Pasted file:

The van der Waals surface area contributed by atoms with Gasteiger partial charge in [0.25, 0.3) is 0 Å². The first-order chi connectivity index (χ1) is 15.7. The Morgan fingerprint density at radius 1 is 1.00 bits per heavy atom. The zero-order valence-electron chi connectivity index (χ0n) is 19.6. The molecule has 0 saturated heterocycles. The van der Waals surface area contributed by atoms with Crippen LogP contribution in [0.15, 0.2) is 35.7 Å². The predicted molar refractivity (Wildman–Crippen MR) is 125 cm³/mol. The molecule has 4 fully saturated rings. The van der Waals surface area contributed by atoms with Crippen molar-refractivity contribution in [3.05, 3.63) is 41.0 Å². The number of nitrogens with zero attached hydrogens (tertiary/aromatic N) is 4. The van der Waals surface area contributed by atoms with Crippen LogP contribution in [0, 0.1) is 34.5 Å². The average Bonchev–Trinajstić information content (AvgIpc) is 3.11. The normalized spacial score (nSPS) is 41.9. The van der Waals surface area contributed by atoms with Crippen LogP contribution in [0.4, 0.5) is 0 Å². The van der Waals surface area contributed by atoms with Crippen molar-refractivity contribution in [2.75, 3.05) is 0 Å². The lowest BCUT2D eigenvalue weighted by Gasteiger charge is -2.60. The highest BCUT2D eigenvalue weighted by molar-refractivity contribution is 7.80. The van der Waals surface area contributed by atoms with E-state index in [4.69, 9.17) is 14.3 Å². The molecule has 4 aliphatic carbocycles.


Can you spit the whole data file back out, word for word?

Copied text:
The van der Waals surface area contributed by atoms with Gasteiger partial charge in [0.25, 0.3) is 0 Å². The first-order chi connectivity index (χ1) is 15.7. The Morgan fingerprint density at radius 1 is 1.00 bits per heavy atom. The zero-order valence-electron chi connectivity index (χ0n) is 19.6. The molecule has 0 saturated heterocycles. The van der Waals surface area contributed by atoms with Crippen LogP contribution in [0.15, 0.2) is 35.7 Å². The predicted molar refractivity (Wildman–Crippen MR) is 125 cm³/mol. The molecule has 4 fully saturated rings. The van der Waals surface area contributed by atoms with Crippen molar-refractivity contribution in [3.05, 3.63) is 41.0 Å². The number of nitrogens with zero attached hydrogens (tertiary/aromatic N) is 4. The van der Waals surface area contributed by atoms with Crippen LogP contribution in [0, 0.1) is 34.5 Å². The average Bonchev–Trinajstić information content (AvgIpc) is 3.11. The normalized spacial score (nSPS) is 41.9. The van der Waals surface area contributed by atoms with Crippen LogP contribution in [0.4, 0.5) is 0 Å². The van der Waals surface area contributed by atoms with Crippen molar-refractivity contribution in [2.75, 3.05) is 0 Å². The lowest BCUT2D eigenvalue weighted by Gasteiger charge is -2.60. The highest BCUT2D eigenvalue weighted by molar-refractivity contribution is 7.80. The van der Waals surface area contributed by atoms with E-state index in [4.69, 9.17) is 14.3 Å². The molecule has 4 aliphatic carbocycles.